8th Case of Hepatitis C Confirmed - 8 News NOW

8th Case of Hepatitis C Confirmed

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It's been nearly two months since the health district shut down the centers and still the investigation keeps expanding. It's been nearly two months since the health district shut down the centers and still the investigation keeps expanding.

With each week that passes, the Southern Nevada Health District unravels more of the medical web surrounding the Endoscopy Center of Southern Nevada. So far 40,000 people have been notified that they maybe at risk for hepatitis or HIV because of unsafe medical practices at the centers.

The health district has announced an eighth case of hepatitis, just hours before the head of the agency testified in front of a state health committee.

The man in charge of the investigation says it's only a matter of time before they link more cases of hepatitis to the clinics because of a policy to reuse syringes and single dose vials of medicine.

It's been nearly two months since the health district shut down the centers and still the investigation keeps expanding.

Hepatitis C in eight people can be linked directly back to either the Endoscopy Center of Southern Nevada on Shadow Lane or the Desert Shadow Endoscopy Center on Burnham Avenue.

Carl Ricceri had a procedure at the Burnham location. So far he is not infected.

"The doctor said you better go and get tested just to be safe," he said.

He is not part of the massive notification of 40,000 people by the health district. That notification only covers the Shadow Lane clinic. There may still be tens of thousands more who went to the Burnham clinic receiving letters to get tested for hepatitis and HIV.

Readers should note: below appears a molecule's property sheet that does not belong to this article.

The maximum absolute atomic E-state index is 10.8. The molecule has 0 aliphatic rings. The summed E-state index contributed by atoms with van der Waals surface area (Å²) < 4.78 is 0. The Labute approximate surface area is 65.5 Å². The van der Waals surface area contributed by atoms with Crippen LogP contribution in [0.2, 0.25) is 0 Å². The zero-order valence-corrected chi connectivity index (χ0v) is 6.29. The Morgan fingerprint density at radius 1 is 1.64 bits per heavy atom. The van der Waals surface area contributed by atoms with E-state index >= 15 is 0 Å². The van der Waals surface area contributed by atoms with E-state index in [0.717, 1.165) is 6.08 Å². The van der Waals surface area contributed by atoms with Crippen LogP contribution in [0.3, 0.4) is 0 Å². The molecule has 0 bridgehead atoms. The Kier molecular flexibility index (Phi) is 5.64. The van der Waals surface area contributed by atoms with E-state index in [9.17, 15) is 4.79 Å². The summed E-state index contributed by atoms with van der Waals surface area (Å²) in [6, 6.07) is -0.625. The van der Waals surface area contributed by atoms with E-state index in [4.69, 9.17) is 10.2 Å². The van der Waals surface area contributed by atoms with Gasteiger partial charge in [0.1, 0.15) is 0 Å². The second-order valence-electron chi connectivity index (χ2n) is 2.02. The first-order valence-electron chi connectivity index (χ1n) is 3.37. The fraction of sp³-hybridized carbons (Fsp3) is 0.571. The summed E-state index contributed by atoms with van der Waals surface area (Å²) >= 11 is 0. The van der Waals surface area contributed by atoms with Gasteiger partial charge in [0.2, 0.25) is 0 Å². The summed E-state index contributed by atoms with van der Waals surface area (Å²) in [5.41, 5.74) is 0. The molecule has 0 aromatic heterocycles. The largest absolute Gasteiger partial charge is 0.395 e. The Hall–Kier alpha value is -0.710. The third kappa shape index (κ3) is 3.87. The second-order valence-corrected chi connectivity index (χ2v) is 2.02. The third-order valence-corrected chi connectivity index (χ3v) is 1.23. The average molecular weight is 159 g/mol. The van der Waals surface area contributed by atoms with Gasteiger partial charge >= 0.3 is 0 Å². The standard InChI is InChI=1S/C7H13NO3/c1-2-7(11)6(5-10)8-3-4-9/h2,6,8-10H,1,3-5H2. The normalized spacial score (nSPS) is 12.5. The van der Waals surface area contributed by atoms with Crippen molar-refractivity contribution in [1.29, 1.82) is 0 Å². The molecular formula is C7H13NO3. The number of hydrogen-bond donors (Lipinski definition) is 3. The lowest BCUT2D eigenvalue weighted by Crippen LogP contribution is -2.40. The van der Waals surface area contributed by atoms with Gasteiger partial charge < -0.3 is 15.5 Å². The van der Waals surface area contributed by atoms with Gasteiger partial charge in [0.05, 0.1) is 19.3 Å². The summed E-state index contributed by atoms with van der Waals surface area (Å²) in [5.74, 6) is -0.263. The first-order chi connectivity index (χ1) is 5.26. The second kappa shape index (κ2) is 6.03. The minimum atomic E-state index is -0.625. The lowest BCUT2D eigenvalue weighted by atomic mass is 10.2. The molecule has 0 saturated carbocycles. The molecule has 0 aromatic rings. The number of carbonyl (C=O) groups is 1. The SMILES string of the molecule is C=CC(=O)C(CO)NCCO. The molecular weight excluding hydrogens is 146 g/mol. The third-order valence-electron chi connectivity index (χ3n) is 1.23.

"It's possible, because we have one case at the Burnham clinic. We have to get access to some records before we can go forward. It's clear something happened there, but the question is how big in scope was that problem?" said Brian Labus with the Southern Nevada Health District.

Metro Police confiscated all of the medical records for their criminal investigation. Labus says the clinics kept incomplete and in some cases false records. He thinks there will likely be more confirmed cases.

"The tip of the iceberg is the people who develop acute disease. Out of the acute disease, we get notified of a small portion of that. So it's sort of the tip of the tip of the iceberg that we know about," he said.

Ricceri says more action needs to be taken.

"We already have a list of about 10 to 13 doctors that have all been involved with these clinics. I would assume to err on the side of caution that the doctors would have had their licenses suspended," he said.

According to the Nevada Board of Medical Examiners, no doctor's licenses' have been suspended at this time, but their investigation continues.

The medical board says the doctor at the center of controversy, Dr. Dipak Desai, voluntarily agreed to stop practicing medicine.

Since the clinics are closed, the medical board says there is no imminent threat. Therefore, the board will not suspend the other doctor's medical licenses' at this time.

Email your comments to Reporter Edward Lawrence

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